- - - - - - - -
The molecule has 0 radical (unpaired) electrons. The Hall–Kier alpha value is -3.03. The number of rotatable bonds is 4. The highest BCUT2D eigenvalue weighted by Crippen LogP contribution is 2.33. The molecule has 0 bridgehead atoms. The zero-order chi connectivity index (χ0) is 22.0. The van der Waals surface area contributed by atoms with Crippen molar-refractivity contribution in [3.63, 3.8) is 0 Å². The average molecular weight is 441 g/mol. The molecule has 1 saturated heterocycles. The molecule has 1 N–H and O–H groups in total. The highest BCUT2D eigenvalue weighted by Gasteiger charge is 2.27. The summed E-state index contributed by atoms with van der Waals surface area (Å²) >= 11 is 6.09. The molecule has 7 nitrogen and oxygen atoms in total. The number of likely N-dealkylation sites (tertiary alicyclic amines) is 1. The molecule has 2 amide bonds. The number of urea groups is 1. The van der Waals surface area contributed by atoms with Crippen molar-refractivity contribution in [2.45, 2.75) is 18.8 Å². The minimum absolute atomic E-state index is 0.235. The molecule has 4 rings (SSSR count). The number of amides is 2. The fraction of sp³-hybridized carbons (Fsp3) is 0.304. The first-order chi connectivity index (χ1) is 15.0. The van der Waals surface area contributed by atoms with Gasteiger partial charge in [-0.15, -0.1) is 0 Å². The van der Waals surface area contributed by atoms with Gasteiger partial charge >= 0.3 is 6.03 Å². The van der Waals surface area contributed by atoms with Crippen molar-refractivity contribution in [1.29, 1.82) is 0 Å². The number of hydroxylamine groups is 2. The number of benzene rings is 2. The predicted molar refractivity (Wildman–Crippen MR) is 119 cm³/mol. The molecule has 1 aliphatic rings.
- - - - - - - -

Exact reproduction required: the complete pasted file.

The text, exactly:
The molecule has 0 radical (unpaired) electrons. The Hall–Kier alpha value is -3.03. The number of rotatable bonds is 4. The highest BCUT2D eigenvalue weighted by Crippen LogP contribution is 2.33. The molecule has 0 bridgehead atoms. The zero-order chi connectivity index (χ0) is 22.0. The van der Waals surface area contributed by atoms with Crippen molar-refractivity contribution in [3.63, 3.8) is 0 Å². The average molecular weight is 441 g/mol. The molecule has 1 saturated heterocycles. The molecule has 1 N–H and O–H groups in total. The highest BCUT2D eigenvalue weighted by Gasteiger charge is 2.27. The summed E-state index contributed by atoms with van der Waals surface area (Å²) >= 11 is 6.09. The molecule has 7 nitrogen and oxygen atoms in total. The number of likely N-dealkylation sites (tertiary alicyclic amines) is 1. The molecule has 2 amide bonds. The number of urea groups is 1. The van der Waals surface area contributed by atoms with Crippen molar-refractivity contribution in [2.45, 2.75) is 18.8 Å². The minimum absolute atomic E-state index is 0.235. The molecule has 4 rings (SSSR count). The number of amides is 2. The fraction of sp³-hybridized carbons (Fsp3) is 0.304. The first-order chi connectivity index (χ1) is 15.0. The van der Waals surface area contributed by atoms with Gasteiger partial charge in [-0.15, -0.1) is 0 Å². The van der Waals surface area contributed by atoms with Gasteiger partial charge >= 0.3 is 6.03 Å². The van der Waals surface area contributed by atoms with Crippen molar-refractivity contribution in [1.29, 1.82) is 0 Å². The number of hydroxylamine groups is 2. The number of benzene rings is 2. The predicted molar refractivity (Wildman–Crippen MR) is 119 cm³/mol. The molecule has 1 aliphatic rings.